Turkey after Elections: Iranian Nuclear Deal, Kurdish Peace Process and the Fight against DAESH
Global Fellow Bülent Aras and Fuat Keyman, Director of the Istanbul Policy Center, discuss the changes in Turkey’s political climate and the implications of forming a coalition government following elections in June.
In their article “Turkey after Elections: Iranian Nuclear Deal, Kurdish Peace Process and the Fight against DAESH”, Global Fellow Bülent Aras and Fuat Keyman, Director of the Istanbul Policy Center, discuss the changes in Turkey’s political climate and the implications of forming a coalition government following elections in June. They argue Turkey will be better off forming an AKP-CHP coalition government as opposed to waiting until 2016 to do so. Going forward, such an alliance will be best prepared to handle domestic tensions and address regional issues such as the Iran nuclear deal, the Kurdish issue, the Greek Crisis, and the threat posed by ISIS, or DAESH. The authors also outline possibilities for Ankara if the AKP and CHP are unable to reach an agreement. In the end, they argue, Turkey should be prepared to become an important regional actor that can encourage compromise, peace, and economic growth, both internally and externally.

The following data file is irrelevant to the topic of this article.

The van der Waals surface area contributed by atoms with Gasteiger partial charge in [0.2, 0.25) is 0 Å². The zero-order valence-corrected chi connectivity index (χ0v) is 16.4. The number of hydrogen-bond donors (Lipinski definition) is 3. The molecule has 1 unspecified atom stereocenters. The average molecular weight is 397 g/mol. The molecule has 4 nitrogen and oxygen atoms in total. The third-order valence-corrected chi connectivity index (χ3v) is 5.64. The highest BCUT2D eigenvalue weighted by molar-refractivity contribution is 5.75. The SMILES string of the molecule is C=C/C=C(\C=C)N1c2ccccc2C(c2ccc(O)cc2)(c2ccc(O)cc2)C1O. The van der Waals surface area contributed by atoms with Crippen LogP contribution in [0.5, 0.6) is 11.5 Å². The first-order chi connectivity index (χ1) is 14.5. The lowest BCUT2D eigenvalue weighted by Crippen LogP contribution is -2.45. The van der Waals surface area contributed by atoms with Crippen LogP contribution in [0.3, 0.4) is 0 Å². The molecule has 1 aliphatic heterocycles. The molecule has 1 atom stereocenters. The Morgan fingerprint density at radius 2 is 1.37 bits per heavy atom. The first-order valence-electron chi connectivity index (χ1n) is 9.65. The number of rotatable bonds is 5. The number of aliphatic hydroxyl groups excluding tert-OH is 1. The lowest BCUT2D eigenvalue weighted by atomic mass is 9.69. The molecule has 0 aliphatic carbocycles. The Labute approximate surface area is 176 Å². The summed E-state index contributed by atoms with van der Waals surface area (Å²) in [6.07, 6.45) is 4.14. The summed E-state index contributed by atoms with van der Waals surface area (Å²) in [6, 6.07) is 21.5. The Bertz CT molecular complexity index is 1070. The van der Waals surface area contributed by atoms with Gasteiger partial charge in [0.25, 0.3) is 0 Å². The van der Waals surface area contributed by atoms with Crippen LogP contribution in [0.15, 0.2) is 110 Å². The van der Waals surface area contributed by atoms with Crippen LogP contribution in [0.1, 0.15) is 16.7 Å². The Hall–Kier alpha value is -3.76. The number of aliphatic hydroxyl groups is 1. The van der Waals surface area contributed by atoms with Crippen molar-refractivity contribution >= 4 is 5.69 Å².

About the Authors
Global Europe Program
The Global Europe Program addresses vital issues affecting the European continent, U.S.-European relations, and Europe’s ties with the rest of the world. We investigate European approaches to critical global issues: digital transformation, climate, migration, global governance. We also examine Europe’s relations with Russia and Eurasia, China and the Indo-Pacific, the Middle East and Africa. Our program activities cover a wide range of topics, from the role of NATO, the European Union and the OSCE to European energy security, trade disputes, challenges to democracy, and counter-terrorism. The Global Europe Program’s staff, scholars-in-residence, and Global Fellows participate in seminars, policy study groups, and international conferences to provide analytical recommendations to policy makers and the media. Read more